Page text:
Momentum Investing Works Until it Doesn’t

A recent article in InvestmentNews highlights how momentum investing—buying shares of whatever is rising the fastest and selling when these stocks “lose steam”–has been performing well of late. However, the article warns, that unless investors “have a long holding period and an appetite for risk, it might be better to wait until momentum cycles in and out of style once again.”

A type of growth investing, a momentum approach is not “inherently wrong,” the article says, adding that any index using market cap weighting falls under this category. However, it also argues that, like “the Great Circle of Life, everything comes back eventually,” and investors should be mindful that momentum investing requires risk appetite and the willingness to hold stocks for the long term. It supports the argument by comparing S&P 500 gains since the peak of the dot com bubble in 2000 (5.08%) with those of Morgan Stanley’s Institutional Growth fund over the same period (5.64%). “The odds are better for those with fortitude,” the article asserts.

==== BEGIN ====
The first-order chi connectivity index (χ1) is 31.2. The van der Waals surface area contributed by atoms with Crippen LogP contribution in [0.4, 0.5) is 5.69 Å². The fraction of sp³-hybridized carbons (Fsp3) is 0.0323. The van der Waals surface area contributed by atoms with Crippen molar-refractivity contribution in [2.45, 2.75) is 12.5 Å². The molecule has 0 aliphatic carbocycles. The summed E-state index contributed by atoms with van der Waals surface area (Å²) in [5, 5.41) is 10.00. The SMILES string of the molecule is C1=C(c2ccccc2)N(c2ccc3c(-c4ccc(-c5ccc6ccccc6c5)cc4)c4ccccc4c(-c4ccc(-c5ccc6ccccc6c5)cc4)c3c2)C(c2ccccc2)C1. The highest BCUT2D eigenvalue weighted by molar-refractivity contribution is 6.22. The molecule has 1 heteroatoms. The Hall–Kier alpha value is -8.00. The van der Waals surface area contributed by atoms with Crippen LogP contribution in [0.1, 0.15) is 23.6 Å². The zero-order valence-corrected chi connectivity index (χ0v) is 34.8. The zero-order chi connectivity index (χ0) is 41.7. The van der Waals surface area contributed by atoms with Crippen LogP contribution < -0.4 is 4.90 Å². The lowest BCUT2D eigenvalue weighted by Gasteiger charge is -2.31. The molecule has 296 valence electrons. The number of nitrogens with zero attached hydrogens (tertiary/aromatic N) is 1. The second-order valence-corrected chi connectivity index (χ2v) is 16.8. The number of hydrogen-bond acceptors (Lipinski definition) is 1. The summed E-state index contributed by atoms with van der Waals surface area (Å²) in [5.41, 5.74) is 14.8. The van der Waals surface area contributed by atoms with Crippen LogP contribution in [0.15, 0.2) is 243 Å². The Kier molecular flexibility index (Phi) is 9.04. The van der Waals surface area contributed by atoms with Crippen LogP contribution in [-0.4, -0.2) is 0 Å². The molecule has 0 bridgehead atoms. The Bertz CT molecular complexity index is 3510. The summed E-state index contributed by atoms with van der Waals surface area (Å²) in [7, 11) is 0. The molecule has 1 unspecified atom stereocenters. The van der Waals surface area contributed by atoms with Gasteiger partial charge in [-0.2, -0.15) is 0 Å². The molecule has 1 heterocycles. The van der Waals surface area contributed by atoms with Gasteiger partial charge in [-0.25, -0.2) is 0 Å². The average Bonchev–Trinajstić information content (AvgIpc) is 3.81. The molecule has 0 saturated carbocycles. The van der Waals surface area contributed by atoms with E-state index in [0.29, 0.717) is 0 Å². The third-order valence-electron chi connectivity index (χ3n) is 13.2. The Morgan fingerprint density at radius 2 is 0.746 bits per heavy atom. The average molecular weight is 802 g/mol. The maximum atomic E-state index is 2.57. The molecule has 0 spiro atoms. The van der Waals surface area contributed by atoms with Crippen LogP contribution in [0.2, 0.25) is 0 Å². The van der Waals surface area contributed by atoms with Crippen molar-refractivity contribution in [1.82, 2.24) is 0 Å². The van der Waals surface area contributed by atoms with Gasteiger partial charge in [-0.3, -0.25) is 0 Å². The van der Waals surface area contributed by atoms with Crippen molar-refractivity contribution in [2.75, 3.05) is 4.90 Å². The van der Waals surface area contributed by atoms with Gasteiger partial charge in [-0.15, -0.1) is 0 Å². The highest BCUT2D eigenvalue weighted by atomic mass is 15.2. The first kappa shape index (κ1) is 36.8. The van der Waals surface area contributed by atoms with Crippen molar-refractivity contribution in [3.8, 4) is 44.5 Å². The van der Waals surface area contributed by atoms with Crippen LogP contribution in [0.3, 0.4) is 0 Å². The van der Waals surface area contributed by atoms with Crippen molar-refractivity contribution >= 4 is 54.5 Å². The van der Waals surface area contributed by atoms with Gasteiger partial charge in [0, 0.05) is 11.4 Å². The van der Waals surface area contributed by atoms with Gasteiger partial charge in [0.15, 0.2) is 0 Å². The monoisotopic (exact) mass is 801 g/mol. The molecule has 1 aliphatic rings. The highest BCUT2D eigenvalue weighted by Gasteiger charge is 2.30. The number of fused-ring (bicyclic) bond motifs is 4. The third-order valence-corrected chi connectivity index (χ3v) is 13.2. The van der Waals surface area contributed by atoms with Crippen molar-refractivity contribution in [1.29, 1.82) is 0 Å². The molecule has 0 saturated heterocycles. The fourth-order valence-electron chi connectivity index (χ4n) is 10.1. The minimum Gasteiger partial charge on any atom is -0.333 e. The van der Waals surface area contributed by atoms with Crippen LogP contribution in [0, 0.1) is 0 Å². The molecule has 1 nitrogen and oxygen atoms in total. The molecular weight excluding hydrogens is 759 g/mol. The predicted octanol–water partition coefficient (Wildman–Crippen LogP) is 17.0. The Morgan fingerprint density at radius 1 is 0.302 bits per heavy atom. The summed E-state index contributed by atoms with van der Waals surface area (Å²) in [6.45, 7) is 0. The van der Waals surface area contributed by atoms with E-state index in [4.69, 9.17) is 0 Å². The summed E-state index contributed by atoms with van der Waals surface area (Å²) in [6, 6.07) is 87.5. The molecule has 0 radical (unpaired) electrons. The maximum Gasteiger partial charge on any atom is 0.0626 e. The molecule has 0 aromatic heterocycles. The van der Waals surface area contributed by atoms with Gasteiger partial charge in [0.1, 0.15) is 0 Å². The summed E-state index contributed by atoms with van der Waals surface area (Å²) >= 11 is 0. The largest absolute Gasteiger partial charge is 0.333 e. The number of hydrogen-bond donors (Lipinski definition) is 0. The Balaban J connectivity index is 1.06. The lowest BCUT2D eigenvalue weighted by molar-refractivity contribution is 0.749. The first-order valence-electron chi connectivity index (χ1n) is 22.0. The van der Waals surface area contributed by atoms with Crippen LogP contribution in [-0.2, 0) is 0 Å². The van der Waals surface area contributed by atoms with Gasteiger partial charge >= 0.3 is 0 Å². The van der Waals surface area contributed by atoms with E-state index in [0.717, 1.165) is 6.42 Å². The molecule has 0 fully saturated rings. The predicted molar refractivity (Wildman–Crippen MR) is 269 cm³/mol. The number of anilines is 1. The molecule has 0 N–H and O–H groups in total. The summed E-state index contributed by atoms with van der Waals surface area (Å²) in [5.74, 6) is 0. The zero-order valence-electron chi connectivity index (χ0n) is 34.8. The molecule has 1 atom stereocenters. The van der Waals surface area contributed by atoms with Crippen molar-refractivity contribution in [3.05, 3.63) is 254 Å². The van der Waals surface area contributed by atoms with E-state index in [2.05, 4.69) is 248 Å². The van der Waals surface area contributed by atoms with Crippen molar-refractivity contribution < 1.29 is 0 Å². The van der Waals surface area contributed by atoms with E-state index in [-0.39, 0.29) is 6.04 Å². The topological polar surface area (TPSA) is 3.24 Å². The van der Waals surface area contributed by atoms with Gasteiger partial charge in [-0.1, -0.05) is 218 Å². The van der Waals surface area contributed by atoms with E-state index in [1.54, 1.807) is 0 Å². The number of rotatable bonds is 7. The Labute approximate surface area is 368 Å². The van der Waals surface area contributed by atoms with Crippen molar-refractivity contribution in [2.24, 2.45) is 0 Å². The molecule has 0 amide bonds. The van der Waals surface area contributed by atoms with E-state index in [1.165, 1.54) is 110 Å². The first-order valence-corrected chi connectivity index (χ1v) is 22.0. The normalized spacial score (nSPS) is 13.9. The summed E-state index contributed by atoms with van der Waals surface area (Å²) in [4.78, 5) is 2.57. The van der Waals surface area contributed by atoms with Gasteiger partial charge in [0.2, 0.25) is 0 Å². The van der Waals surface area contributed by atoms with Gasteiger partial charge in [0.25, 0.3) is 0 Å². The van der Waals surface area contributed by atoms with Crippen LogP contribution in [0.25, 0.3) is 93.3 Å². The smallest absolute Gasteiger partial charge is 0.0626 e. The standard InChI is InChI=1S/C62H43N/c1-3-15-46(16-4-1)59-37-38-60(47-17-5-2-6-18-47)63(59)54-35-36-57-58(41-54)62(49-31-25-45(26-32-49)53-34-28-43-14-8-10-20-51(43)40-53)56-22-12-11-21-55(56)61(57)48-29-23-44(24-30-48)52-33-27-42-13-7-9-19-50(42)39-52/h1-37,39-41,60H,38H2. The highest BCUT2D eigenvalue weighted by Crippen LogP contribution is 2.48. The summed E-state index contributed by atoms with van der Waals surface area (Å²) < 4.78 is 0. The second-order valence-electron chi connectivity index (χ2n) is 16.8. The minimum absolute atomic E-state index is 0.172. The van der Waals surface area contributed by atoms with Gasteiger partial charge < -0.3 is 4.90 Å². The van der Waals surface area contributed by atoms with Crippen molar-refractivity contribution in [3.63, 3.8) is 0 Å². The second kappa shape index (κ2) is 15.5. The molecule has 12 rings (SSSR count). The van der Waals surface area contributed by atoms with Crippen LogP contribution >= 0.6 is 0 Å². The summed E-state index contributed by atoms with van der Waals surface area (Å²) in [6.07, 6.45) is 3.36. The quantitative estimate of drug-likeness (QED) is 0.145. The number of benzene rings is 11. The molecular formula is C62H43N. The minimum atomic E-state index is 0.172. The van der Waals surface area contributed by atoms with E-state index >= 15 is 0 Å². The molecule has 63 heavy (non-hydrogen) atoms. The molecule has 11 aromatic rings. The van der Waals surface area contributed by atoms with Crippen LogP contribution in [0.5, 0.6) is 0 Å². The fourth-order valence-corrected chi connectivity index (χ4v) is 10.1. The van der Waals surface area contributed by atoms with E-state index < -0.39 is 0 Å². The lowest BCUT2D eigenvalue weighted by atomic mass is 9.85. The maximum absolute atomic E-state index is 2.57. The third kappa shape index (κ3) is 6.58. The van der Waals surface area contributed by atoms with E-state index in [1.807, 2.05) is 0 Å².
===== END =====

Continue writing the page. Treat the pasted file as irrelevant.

Morningstar’s Tom Lauricella puts it this way: “Momentum works until it doesn’t.” While the approach is still working well, the article concludes by underscoring that these investors are “steadily accumulating some of the most expensive stocks in the market.”